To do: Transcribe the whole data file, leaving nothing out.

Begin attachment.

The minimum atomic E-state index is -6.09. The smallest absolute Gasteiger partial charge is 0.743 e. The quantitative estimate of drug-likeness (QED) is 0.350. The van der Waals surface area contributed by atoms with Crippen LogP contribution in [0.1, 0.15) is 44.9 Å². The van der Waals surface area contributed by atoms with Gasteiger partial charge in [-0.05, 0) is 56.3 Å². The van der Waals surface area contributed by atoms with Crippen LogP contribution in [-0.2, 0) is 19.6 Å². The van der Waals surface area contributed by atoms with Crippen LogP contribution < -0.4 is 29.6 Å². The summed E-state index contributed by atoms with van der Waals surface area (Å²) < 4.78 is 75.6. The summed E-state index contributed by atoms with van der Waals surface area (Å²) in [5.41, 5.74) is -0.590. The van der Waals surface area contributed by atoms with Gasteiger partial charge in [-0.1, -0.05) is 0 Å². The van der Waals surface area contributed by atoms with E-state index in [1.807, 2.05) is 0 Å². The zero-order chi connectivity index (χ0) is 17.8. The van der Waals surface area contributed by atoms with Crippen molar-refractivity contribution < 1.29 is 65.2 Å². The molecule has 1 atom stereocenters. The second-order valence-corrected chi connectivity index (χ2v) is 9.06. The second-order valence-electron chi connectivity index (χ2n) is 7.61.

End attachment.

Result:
The minimum atomic E-state index is -6.09. The smallest absolute Gasteiger partial charge is 0.743 e. The quantitative estimate of drug-likeness (QED) is 0.350. The van der Waals surface area contributed by atoms with Crippen LogP contribution in [0.1, 0.15) is 44.9 Å². The van der Waals surface area contributed by atoms with Gasteiger partial charge in [-0.05, 0) is 56.3 Å². The van der Waals surface area contributed by atoms with Crippen LogP contribution in [-0.2, 0) is 19.6 Å². The van der Waals surface area contributed by atoms with Crippen LogP contribution < -0.4 is 29.6 Å². The summed E-state index contributed by atoms with van der Waals surface area (Å²) < 4.78 is 75.6. The summed E-state index contributed by atoms with van der Waals surface area (Å²) in [5.41, 5.74) is -0.590. The van der Waals surface area contributed by atoms with Gasteiger partial charge in [-0.1, -0.05) is 0 Å². The van der Waals surface area contributed by atoms with E-state index in [1.807, 2.05) is 0 Å². The zero-order chi connectivity index (χ0) is 17.8. The van der Waals surface area contributed by atoms with Crippen molar-refractivity contribution < 1.29 is 65.2 Å². The molecule has 1 atom stereocenters. The second-order valence-corrected chi connectivity index (χ2v) is 9.06. The second-order valence-electron chi connectivity index (χ2n) is 7.61.